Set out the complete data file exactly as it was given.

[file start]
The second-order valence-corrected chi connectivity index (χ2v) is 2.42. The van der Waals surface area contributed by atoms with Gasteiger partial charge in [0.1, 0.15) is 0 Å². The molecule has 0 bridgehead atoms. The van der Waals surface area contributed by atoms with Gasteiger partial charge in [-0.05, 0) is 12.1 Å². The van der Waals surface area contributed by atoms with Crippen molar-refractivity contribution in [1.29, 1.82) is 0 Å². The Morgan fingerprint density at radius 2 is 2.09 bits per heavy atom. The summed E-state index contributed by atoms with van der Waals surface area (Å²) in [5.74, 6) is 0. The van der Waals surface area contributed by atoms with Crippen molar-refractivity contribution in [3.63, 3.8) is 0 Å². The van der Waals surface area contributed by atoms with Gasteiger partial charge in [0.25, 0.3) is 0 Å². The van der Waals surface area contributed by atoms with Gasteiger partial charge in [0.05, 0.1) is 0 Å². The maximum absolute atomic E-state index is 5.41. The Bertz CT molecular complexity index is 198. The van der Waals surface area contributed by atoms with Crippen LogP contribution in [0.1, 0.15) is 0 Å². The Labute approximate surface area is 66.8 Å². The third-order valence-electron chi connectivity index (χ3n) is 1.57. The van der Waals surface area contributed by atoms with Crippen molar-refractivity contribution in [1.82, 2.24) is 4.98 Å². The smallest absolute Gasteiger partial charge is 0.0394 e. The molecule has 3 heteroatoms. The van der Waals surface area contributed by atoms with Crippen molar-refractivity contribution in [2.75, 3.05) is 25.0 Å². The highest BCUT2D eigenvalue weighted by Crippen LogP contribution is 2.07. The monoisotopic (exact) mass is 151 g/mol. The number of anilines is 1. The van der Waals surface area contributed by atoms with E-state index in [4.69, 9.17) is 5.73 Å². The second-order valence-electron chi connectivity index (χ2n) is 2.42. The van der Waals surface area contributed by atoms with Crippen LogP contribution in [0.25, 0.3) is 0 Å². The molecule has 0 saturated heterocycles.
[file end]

The second-order valence-corrected chi connectivity index (χ2v) is 2.42. The van der Waals surface area contributed by atoms with Gasteiger partial charge in [0.1, 0.15) is 0 Å². The molecule has 0 bridgehead atoms. The van der Waals surface area contributed by atoms with Gasteiger partial charge in [-0.05, 0) is 12.1 Å². The van der Waals surface area contributed by atoms with Crippen molar-refractivity contribution in [1.29, 1.82) is 0 Å². The Morgan fingerprint density at radius 2 is 2.09 bits per heavy atom. The summed E-state index contributed by atoms with van der Waals surface area (Å²) in [5.74, 6) is 0. The van der Waals surface area contributed by atoms with Crippen molar-refractivity contribution in [3.63, 3.8) is 0 Å². The van der Waals surface area contributed by atoms with Gasteiger partial charge in [0.25, 0.3) is 0 Å². The van der Waals surface area contributed by atoms with Gasteiger partial charge in [0.05, 0.1) is 0 Å². The maximum absolute atomic E-state index is 5.41. The Bertz CT molecular complexity index is 198. The van der Waals surface area contributed by atoms with Crippen LogP contribution in [0.1, 0.15) is 0 Å². The Labute approximate surface area is 66.8 Å². The third-order valence-electron chi connectivity index (χ3n) is 1.57. The van der Waals surface area contributed by atoms with Crippen molar-refractivity contribution in [1.82, 2.24) is 4.98 Å². The smallest absolute Gasteiger partial charge is 0.0394 e. The molecule has 3 heteroatoms. The van der Waals surface area contributed by atoms with Crippen molar-refractivity contribution in [2.75, 3.05) is 25.0 Å². The highest BCUT2D eigenvalue weighted by Crippen LogP contribution is 2.07. The monoisotopic (exact) mass is 151 g/mol. The number of anilines is 1. The van der Waals surface area contributed by atoms with E-state index in [4.69, 9.17) is 5.73 Å². The second-order valence-electron chi connectivity index (χ2n) is 2.42. The van der Waals surface area contributed by atoms with Crippen LogP contribution in [0.25, 0.3) is 0 Å². The molecule has 0 saturated heterocycles.